Ford, one of the only automakers with such a program, expects thousands of dealers to sign up in the next year. More than 300 of the carmaker's 5,000 Lincoln-Mercury and Ford dealers have signed up since January, said Larry Dale, marketing specialist in Ford Automotive Operations' customer satisfaction and communications department.
Dealers can choose from four products, ranging from the most basic to a site that includes more information and interactivity.
While SoftAd, Mill Valley, Calif., developed both Ford's site (http://www.ford.com) and the dealer package, a dealer's ad agency can add its own customized content.
Ford dealer Jerry Chase and his Framingham, Mass., dealership bought a level-four package. He's already leased a car to a Florida customer moving to the area.
SOME DEALERS STILL DUBIOUS
Although the level-one program costs less than $100, Lincoln-Mercury dealer John Cater in Yorkville, N.Y., says he won't sign up, citing his rural location and the fact shoppers can access information about his dealership via a locator on Ford's corporate site.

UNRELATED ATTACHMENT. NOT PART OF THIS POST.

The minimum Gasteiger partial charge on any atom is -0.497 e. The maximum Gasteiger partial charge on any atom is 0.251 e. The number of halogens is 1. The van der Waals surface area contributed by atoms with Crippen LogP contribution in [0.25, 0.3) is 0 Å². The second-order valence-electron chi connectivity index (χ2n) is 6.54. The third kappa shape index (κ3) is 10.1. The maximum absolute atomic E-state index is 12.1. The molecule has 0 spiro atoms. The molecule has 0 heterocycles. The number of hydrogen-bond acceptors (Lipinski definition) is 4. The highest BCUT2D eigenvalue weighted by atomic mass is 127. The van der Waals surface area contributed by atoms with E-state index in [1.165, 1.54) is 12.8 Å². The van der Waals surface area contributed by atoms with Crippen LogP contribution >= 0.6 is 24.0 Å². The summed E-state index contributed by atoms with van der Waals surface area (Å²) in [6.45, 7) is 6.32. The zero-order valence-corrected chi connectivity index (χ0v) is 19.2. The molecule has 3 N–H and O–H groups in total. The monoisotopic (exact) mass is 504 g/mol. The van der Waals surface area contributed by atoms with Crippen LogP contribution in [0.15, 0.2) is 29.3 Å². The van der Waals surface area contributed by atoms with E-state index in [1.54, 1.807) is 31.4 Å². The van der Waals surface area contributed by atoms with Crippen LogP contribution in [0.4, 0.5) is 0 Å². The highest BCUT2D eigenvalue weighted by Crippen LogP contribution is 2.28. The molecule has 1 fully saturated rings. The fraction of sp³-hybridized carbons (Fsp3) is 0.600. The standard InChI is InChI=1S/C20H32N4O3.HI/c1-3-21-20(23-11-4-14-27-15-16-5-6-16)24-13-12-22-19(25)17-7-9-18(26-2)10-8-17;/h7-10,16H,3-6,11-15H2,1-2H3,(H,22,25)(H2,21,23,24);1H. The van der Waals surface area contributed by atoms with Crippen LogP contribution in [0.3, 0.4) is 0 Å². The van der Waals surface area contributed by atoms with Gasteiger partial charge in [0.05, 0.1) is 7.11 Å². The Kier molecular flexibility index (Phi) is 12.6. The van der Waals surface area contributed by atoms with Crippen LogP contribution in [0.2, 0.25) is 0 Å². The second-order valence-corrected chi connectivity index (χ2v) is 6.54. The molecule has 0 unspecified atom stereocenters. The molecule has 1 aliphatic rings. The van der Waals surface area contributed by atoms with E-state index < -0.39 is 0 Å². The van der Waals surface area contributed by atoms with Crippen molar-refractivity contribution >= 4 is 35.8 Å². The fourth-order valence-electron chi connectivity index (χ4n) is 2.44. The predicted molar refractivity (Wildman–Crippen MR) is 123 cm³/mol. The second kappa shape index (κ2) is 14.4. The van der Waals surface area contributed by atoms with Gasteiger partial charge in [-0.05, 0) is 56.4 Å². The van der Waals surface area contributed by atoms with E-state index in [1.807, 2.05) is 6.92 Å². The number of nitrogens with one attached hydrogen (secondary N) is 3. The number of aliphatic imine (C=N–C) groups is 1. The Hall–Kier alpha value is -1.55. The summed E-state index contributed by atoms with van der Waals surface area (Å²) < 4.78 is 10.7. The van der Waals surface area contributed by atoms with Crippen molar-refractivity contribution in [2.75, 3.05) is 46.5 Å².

Rural dealers will increasingly lose sales to larger-market dealers because more car buyers are willing to travel to get the best price, which they can find on the Web, said Martin Rood, a former Nissan dealer who's now director of DealerNet (http://www.dealernet.com), a Seattle-based unit of Reynolds & Reynolds, Dayton, Ohio.
DealerNet offers comparative data from 1,000 independent dealers representing all 43 automakers.
General Motors Corp.'s Oldsmobile, whose site launched last week (http://www.oldsmobile.com), also offers comparative data.